DHL as pulled out of its money-losing domestic delivery business in China last week. DHL-Sinotrans International, the 50-50 joint venture with Sinotrans, had sold its entire domestic courier business to Uni-top, a tiny Chinese delivery company.
Just a year ago, in June 2010, DHL Sinotrans set-up Sinotrans-Apex in a bid to develop its domestic express delivery business in China. At its inception, a lot of buzz was made with Sinotrans-Apex claiming it was active in 662 Chinese cities, with plans to increase that number to 800 by the end of 2011, and also aimed to have 25 hubs and sorting centres in operation across China by that time.
But after a year of continued losses, Sinotrans sold its domestic operations to small Chinese courier firm Uni-top, according to Reuters. Sinotrans blamed “overly fierce competition in the domestic courier service sector” for the poor financial performance of the venture and subsequent pull-out, adding that “foreign companies lack cost advantage”. According to the Sinotrans statement, the DHL-Sinotrans domestic delivery arm lost RMB 99.2 million (around US$ 15 million) as of the end of 2010, with no sign of improvement.
Despite huge investment on the last few years, DHL, FedEx, TNT and UPS have failed to compete with state-owned giant EMS and a growing number of private express delivery companies. Shunfeng (SF Express), Shentong, Yuantong, Yunda, Zhongtong and Huitong have reaped annual revenue of nearly 30 billion yuan in total, accounting for half of China’s express mail market.
The lower-priced services and franchise businesses played a big role in the success of these companies, but weaknesses were exposed during their fast expansion. Most private couriers charge a price much lower than state-owned and foreign express delivery companies. While the state-owned EMS charges at least RMB 20 (or US$ 3) for a delivery in the same city, a private courier charges only RMB 5 (or US$ 0.80).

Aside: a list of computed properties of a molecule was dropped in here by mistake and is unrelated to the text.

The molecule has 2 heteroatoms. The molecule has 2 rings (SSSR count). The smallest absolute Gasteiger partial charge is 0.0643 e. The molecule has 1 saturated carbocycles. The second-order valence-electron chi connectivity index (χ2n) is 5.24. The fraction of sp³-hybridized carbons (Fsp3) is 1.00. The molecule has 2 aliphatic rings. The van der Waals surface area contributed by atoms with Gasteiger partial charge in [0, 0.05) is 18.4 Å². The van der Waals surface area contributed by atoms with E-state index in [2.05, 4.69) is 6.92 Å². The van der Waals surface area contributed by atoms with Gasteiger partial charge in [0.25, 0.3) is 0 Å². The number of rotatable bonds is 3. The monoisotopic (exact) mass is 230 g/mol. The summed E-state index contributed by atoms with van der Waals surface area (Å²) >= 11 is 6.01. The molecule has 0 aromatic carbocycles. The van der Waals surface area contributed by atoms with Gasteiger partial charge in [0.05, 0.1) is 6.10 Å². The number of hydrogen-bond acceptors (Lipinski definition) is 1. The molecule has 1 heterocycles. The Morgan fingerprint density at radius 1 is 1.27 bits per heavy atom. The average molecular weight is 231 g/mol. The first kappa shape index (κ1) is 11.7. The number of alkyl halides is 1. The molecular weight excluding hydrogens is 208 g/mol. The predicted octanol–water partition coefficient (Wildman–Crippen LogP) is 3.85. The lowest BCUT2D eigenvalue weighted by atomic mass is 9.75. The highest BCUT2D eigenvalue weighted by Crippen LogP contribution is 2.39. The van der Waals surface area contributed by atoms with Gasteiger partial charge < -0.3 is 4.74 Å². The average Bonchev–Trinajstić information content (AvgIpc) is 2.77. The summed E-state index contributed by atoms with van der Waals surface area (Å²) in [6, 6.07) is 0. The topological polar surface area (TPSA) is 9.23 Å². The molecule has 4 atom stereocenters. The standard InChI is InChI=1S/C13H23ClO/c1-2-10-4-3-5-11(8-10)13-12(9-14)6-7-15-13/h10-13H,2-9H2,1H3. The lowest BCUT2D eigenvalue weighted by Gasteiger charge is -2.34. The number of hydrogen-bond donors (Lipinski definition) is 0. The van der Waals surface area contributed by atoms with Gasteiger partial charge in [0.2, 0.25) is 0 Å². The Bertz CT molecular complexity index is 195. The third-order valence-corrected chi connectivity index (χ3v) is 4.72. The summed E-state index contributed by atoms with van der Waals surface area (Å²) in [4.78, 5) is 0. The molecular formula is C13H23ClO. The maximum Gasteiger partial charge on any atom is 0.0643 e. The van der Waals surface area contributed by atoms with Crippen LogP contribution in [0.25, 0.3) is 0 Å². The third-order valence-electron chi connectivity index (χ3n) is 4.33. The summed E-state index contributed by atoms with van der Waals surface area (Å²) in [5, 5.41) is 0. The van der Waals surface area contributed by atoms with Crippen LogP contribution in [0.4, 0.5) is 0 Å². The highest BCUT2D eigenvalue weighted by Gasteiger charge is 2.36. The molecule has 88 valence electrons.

Shentong for example became China’s biggest private express delivery company with more than 4,000 outlets and 50 distribution centers. Its revenue in 2010 exceeded 10 billion yuan (US$1.52 billion). Shentong invested RMB 200 yuan in setting up a sorting center in its headquarters in Hangzhou Tonglu county and expanding a transit hub in cities allo over China.
Yuantong will invest RMB 350 million in mega operation centers in major cities such as Shanghai, Guangzhou and Hangzhou, as well as launching services in the Middle East and Southeast Asia. Meanwhile, Zhongtong invested 120 million yuan in constructing a new headquarters in Shanghai’s Qingpu District and Yunda invested 150 million yuan in setting up new transit hubs.
Some of them are also in talks with private equity and capital venture firms about absorbing investments to support their expansion.
Other divisions of DHL in China have suffered from increasing competition over the last few years. DHL Supply Chain division nearly collapsed a few years ago recently with all its management in China leaving the company. Despite the domestic withdrawal, DHL said it will continue its efforts to develop its international express market across Asia.
When contacted, DHL executives in China refused to comment.